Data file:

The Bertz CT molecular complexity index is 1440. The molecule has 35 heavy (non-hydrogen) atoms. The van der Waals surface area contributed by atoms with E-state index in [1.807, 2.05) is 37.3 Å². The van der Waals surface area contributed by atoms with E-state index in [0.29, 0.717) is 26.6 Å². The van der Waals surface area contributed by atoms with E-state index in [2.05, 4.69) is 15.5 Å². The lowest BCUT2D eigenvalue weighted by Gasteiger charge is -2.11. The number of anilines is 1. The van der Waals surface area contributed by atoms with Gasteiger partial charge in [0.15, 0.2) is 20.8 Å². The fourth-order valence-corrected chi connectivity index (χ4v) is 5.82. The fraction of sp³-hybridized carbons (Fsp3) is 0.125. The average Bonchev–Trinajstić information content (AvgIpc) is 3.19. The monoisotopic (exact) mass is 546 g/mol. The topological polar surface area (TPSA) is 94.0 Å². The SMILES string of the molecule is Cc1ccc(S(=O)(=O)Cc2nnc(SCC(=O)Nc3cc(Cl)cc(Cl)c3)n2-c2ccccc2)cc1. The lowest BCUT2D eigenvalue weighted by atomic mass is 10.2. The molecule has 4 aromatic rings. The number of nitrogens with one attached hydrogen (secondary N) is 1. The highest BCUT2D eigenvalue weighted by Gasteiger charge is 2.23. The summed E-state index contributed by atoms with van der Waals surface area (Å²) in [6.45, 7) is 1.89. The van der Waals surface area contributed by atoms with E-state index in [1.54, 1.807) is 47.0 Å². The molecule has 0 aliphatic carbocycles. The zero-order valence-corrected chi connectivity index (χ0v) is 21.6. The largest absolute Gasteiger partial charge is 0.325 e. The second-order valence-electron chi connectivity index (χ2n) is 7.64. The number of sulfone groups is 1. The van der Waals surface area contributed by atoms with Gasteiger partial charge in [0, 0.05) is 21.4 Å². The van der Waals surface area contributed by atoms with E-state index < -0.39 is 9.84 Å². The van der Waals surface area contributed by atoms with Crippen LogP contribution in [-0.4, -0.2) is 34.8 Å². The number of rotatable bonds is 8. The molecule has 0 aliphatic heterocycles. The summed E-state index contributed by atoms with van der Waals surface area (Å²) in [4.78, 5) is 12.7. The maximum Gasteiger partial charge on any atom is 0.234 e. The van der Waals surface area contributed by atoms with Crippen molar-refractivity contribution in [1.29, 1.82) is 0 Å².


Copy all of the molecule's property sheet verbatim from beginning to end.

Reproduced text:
The Bertz CT molecular complexity index is 1440. The molecule has 35 heavy (non-hydrogen) atoms. The van der Waals surface area contributed by atoms with E-state index in [1.807, 2.05) is 37.3 Å². The van der Waals surface area contributed by atoms with E-state index in [0.29, 0.717) is 26.6 Å². The van der Waals surface area contributed by atoms with E-state index in [2.05, 4.69) is 15.5 Å². The lowest BCUT2D eigenvalue weighted by Gasteiger charge is -2.11. The number of anilines is 1. The van der Waals surface area contributed by atoms with Gasteiger partial charge in [0.15, 0.2) is 20.8 Å². The fourth-order valence-corrected chi connectivity index (χ4v) is 5.82. The fraction of sp³-hybridized carbons (Fsp3) is 0.125. The average Bonchev–Trinajstić information content (AvgIpc) is 3.19. The monoisotopic (exact) mass is 546 g/mol. The topological polar surface area (TPSA) is 94.0 Å². The SMILES string of the molecule is Cc1ccc(S(=O)(=O)Cc2nnc(SCC(=O)Nc3cc(Cl)cc(Cl)c3)n2-c2ccccc2)cc1. The lowest BCUT2D eigenvalue weighted by atomic mass is 10.2. The molecule has 4 aromatic rings. The number of nitrogens with one attached hydrogen (secondary N) is 1. The highest BCUT2D eigenvalue weighted by Gasteiger charge is 2.23. The summed E-state index contributed by atoms with van der Waals surface area (Å²) in [6.45, 7) is 1.89. The van der Waals surface area contributed by atoms with E-state index in [1.54, 1.807) is 47.0 Å². The molecule has 0 aliphatic carbocycles. The zero-order valence-corrected chi connectivity index (χ0v) is 21.6. The largest absolute Gasteiger partial charge is 0.325 e. The second-order valence-electron chi connectivity index (χ2n) is 7.64. The number of sulfone groups is 1. The van der Waals surface area contributed by atoms with Gasteiger partial charge in [0, 0.05) is 21.4 Å². The van der Waals surface area contributed by atoms with E-state index < -0.39 is 9.84 Å². The van der Waals surface area contributed by atoms with Crippen LogP contribution in [-0.4, -0.2) is 34.8 Å². The number of rotatable bonds is 8. The molecule has 0 aliphatic heterocycles. The summed E-state index contributed by atoms with van der Waals surface area (Å²) in [4.78, 5) is 12.7. The maximum Gasteiger partial charge on any atom is 0.234 e. The van der Waals surface area contributed by atoms with Crippen molar-refractivity contribution in [1.29, 1.82) is 0 Å².